A decade ago, Gregory Stone and a group of coral reef ecologists suggested to Kiribati’s leadership that the long-ignored Phoenix Islands were a treasure that could bring the country prestige and tourism as a world-class marine protected area.
But President Anote Tong said closing it to commercial tuna fishing would cost Kiribati millions of dollars that would have to be compensated by creating a trust fund.
Stone, today the senior vice president and chief scientist for oceans of one of the world’s biggest conservation organisations, Conservation International (CI), went along. But negotiations on the level of compensation dragged on and are still dragging on, with no agreement in sight. “We’re still deciding what the compensation level should be,” Tong said in a recent interview in Tarawa. So far, fishing is banned only in the parts around the islands where no fishing was taking place anyway, a total of three percent of the Phoenix Islands Protected Area (PIPA), as the management plan available at phoenixislands.org details.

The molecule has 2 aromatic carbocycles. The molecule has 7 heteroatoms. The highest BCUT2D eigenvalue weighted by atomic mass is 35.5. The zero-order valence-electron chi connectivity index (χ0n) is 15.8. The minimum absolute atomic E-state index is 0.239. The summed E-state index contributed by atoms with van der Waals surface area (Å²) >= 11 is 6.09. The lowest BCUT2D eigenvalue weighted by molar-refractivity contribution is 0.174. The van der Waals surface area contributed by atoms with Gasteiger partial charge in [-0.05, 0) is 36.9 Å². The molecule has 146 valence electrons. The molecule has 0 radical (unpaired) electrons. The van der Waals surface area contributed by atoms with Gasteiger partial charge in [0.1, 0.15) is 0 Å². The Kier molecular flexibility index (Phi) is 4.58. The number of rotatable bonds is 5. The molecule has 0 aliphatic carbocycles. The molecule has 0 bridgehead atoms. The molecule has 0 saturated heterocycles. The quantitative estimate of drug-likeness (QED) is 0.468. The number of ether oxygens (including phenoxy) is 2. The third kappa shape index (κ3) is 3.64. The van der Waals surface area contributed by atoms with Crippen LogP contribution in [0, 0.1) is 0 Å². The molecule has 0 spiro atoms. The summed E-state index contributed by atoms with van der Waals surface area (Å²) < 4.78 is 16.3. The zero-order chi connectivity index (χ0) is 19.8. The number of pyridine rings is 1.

Tong didn’t set a new price tag for closing the whole reserve, but the previous one was $50 million for the PIPA trust fund.
So far, the fund is still empty. Under the current management plan, unless CI raises $13.5 million by the end of next year and Kiribati closes off an additional 25 percent to fishing, PIPA risks losing its prestigious designation as a UNESCO World Heritage site, the world’s largest.
Monday, July 15, 2013
Kiribati Could Lose UNESCO World Heritage Site Status
Posted by Shark Defenders
Islands Business reports that unless Kiribati closes 25% of the Phoenix Islands Protected Area (PIPA) to fishing by the end of 2014, UNESCO will strip the country of its World Heritage site status. Currently only 3% of PIPA is closed to fishing.